Importance of irrigation expected to grow

Smart Irrigation requirements include ensuring the system is efficient, irrigation is scheduled,...
Smart Irrigation requirements include ensuring the system is efficient, irrigation is scheduled, operators are trained and auditable records are kept. Photo: Yvonne O'Hara
Irrigation is likely to become even more important to Central Otago in the next few decades as the climate becomes warmer and drier, IrrigationNZ (INZ) chief executive Andrew Curtis tells Yvonne O'Hara.

Alexandra’s Bodeker Scientific’s report "The past, present and future climate of Central Otago", which was released last month, looked at climate change projections for the region during the next 80 to 100 years.

Andrew Curtis
Andrew Curtis
It predicted increasing overall summer and winter temperatures, more extreme rain and wind events and less water storage as snow on mountain snowpacks.

It said there might be earlier snowmelts and less water from the snowmelt being available during spring and precipitation that might have fallen as snow would likely fall as rain and contribute to river flows and lake levels.

That means less water available for irrigation and hydro-power generation.

In the report, researcher Chris Cameron said earlier research had indicated that climate change was expected to quicken "the set in speed and intensity of droughts".

He said snowmelt contributed more than 10% to the total annual flow in the region’s rivers while snow accumulation in winter provided up to 20% of the water storage needed for irrigation.

Mr Curtis said he had noted the report focused on the extreme warming scenario, whereas most climate change studies assessed a range of scenarios including moderate and extreme warming.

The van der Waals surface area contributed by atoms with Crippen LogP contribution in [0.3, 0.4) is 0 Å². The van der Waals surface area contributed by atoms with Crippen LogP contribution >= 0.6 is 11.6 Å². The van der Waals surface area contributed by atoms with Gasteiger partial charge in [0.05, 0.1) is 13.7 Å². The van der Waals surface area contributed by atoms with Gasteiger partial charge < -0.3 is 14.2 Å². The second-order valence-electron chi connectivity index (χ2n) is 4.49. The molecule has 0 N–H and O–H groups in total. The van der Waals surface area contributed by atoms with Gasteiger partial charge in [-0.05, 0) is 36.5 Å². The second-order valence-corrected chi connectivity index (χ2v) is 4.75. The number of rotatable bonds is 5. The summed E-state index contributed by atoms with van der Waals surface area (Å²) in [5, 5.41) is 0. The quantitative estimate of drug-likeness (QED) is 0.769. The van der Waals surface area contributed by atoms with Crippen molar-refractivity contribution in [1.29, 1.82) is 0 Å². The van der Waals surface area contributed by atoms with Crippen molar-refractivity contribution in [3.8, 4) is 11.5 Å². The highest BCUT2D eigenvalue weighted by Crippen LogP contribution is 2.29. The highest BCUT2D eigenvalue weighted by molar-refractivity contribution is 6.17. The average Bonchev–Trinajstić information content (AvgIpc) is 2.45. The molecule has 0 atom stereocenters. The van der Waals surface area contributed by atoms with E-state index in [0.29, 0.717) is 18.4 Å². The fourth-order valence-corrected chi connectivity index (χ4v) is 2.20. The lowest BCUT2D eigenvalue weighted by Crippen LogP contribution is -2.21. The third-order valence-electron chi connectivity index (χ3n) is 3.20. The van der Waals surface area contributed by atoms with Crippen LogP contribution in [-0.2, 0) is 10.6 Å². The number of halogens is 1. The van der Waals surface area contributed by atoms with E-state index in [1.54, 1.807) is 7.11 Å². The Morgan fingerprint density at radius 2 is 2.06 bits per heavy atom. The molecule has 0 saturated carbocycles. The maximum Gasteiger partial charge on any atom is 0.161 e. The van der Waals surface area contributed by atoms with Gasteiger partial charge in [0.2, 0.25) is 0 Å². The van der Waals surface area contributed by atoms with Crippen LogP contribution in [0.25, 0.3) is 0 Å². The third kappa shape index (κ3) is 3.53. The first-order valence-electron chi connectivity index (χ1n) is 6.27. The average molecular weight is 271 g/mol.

"The general impact of the region becoming warmer and drier and experiencing more intense rainfall events indicates that irrigation will become even more important in the future simply to be able to reliably grow produce or feed stock," Mr Curtis said.

"A longer growing season and less frost would mean that the amount of high value horticulture in Central Otago could be increased, which would create more employment.

"However, the challenge would be access to water.

"There is the opportunity to change land use from pastoral farming to higher value horticulture if a reliable water supply could be developed."

He said the shift to a drier climate, which experienced more intense rainfall events would mean that existing irrigation schemes would need to review the amount of water storage they had and look at options to increase it. Irrigators would also need to look at modernising their irrigation equipment to more efficient systems as older equipment comes to the end of its life.

"Many pastoral farmers still use flood-based irrigation systems and shifting to a modern spray irrigation system enables the same amount of water to be used across a much wider area," he said.

Add a Comment

Our journalists are your neighbours

We are the South's eyes and ears in crucial council meetings, at court hearings, on the sidelines of sporting events and on the frontline of breaking news.

As our region faces uncharted waters in the wake of a global pandemic, Otago Daily Times continues to bring you local stories that matter.

We employ local journalists and photographers to tell your stories, as other outlets cut local coverage in favour of stories told out of Auckland, Wellington and Christchurch.

You can help us continue to bring you local news you can trust by becoming a supporter.

Become a Supporter